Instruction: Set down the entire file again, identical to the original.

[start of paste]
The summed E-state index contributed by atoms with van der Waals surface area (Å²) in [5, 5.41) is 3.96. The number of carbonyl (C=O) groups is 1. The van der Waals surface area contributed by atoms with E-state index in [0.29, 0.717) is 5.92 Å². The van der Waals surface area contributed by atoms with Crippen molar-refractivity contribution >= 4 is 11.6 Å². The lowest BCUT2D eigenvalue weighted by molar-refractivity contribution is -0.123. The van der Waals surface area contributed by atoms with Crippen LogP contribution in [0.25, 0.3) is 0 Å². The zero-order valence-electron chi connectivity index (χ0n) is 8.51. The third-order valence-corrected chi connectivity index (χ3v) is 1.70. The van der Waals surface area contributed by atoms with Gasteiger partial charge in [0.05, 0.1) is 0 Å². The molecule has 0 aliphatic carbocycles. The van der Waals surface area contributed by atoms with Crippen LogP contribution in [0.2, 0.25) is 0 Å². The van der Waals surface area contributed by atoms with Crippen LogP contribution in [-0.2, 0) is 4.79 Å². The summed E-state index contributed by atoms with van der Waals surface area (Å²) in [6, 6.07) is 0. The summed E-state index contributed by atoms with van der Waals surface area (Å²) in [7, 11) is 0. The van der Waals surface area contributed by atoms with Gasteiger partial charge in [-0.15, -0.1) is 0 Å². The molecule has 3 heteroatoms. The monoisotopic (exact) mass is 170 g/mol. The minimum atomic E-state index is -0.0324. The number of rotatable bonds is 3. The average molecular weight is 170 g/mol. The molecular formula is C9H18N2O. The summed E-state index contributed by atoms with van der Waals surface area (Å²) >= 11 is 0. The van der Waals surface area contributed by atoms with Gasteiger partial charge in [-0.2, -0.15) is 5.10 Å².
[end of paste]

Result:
The summed E-state index contributed by atoms with van der Waals surface area (Å²) in [5, 5.41) is 3.96. The number of carbonyl (C=O) groups is 1. The van der Waals surface area contributed by atoms with E-state index in [0.29, 0.717) is 5.92 Å². The van der Waals surface area contributed by atoms with Crippen molar-refractivity contribution >= 4 is 11.6 Å². The lowest BCUT2D eigenvalue weighted by molar-refractivity contribution is -0.123. The van der Waals surface area contributed by atoms with Crippen LogP contribution in [0.25, 0.3) is 0 Å². The zero-order valence-electron chi connectivity index (χ0n) is 8.51. The third-order valence-corrected chi connectivity index (χ3v) is 1.70. The van der Waals surface area contributed by atoms with Gasteiger partial charge in [0.05, 0.1) is 0 Å². The molecule has 0 aliphatic carbocycles. The van der Waals surface area contributed by atoms with Crippen LogP contribution in [0.2, 0.25) is 0 Å². The van der Waals surface area contributed by atoms with Crippen LogP contribution in [-0.2, 0) is 4.79 Å². The summed E-state index contributed by atoms with van der Waals surface area (Å²) in [6, 6.07) is 0. The summed E-state index contributed by atoms with van der Waals surface area (Å²) in [7, 11) is 0. The van der Waals surface area contributed by atoms with Gasteiger partial charge in [-0.15, -0.1) is 0 Å². The molecule has 3 heteroatoms. The monoisotopic (exact) mass is 170 g/mol. The minimum atomic E-state index is -0.0324. The number of rotatable bonds is 3. The average molecular weight is 170 g/mol. The molecular formula is C9H18N2O. The summed E-state index contributed by atoms with van der Waals surface area (Å²) >= 11 is 0. The van der Waals surface area contributed by atoms with Gasteiger partial charge in [-0.2, -0.15) is 5.10 Å².